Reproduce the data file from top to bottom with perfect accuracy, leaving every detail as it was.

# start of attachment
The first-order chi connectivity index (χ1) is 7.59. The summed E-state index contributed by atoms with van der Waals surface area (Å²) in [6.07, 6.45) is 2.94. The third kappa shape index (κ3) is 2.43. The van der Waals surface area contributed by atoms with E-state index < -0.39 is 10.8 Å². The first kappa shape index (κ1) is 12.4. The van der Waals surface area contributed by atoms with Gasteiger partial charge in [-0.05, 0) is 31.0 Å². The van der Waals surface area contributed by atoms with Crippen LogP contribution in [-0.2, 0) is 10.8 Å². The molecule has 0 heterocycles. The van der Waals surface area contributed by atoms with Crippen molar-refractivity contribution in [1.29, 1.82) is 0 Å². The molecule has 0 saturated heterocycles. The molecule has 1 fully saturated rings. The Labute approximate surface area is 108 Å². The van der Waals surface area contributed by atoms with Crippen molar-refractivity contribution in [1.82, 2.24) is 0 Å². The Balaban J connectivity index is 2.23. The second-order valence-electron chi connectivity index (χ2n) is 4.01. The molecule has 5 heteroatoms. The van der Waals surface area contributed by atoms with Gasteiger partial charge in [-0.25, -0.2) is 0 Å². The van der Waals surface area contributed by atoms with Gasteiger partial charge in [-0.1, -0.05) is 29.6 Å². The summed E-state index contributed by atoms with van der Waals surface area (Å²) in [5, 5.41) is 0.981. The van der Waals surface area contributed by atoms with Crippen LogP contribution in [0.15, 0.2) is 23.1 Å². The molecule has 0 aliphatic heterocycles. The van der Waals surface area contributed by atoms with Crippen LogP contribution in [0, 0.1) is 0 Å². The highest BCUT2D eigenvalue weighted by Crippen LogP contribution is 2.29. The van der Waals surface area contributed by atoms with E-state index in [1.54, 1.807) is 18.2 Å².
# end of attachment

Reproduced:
The first-order chi connectivity index (χ1) is 7.59. The summed E-state index contributed by atoms with van der Waals surface area (Å²) in [6.07, 6.45) is 2.94. The third kappa shape index (κ3) is 2.43. The van der Waals surface area contributed by atoms with E-state index < -0.39 is 10.8 Å². The first kappa shape index (κ1) is 12.4. The van der Waals surface area contributed by atoms with Gasteiger partial charge in [-0.05, 0) is 31.0 Å². The van der Waals surface area contributed by atoms with Crippen LogP contribution in [-0.2, 0) is 10.8 Å². The molecule has 0 heterocycles. The van der Waals surface area contributed by atoms with Crippen molar-refractivity contribution in [1.29, 1.82) is 0 Å². The molecule has 0 saturated heterocycles. The molecule has 1 fully saturated rings. The Labute approximate surface area is 108 Å². The van der Waals surface area contributed by atoms with Crippen molar-refractivity contribution in [1.82, 2.24) is 0 Å². The Balaban J connectivity index is 2.23. The second-order valence-electron chi connectivity index (χ2n) is 4.01. The molecule has 5 heteroatoms. The van der Waals surface area contributed by atoms with Gasteiger partial charge in [-0.25, -0.2) is 0 Å². The van der Waals surface area contributed by atoms with Gasteiger partial charge in [-0.1, -0.05) is 29.6 Å². The summed E-state index contributed by atoms with van der Waals surface area (Å²) in [5, 5.41) is 0.981. The van der Waals surface area contributed by atoms with Crippen LogP contribution in [0.15, 0.2) is 23.1 Å². The molecule has 0 aliphatic heterocycles. The van der Waals surface area contributed by atoms with Crippen LogP contribution in [0, 0.1) is 0 Å². The highest BCUT2D eigenvalue weighted by Crippen LogP contribution is 2.29. The van der Waals surface area contributed by atoms with E-state index in [1.54, 1.807) is 18.2 Å².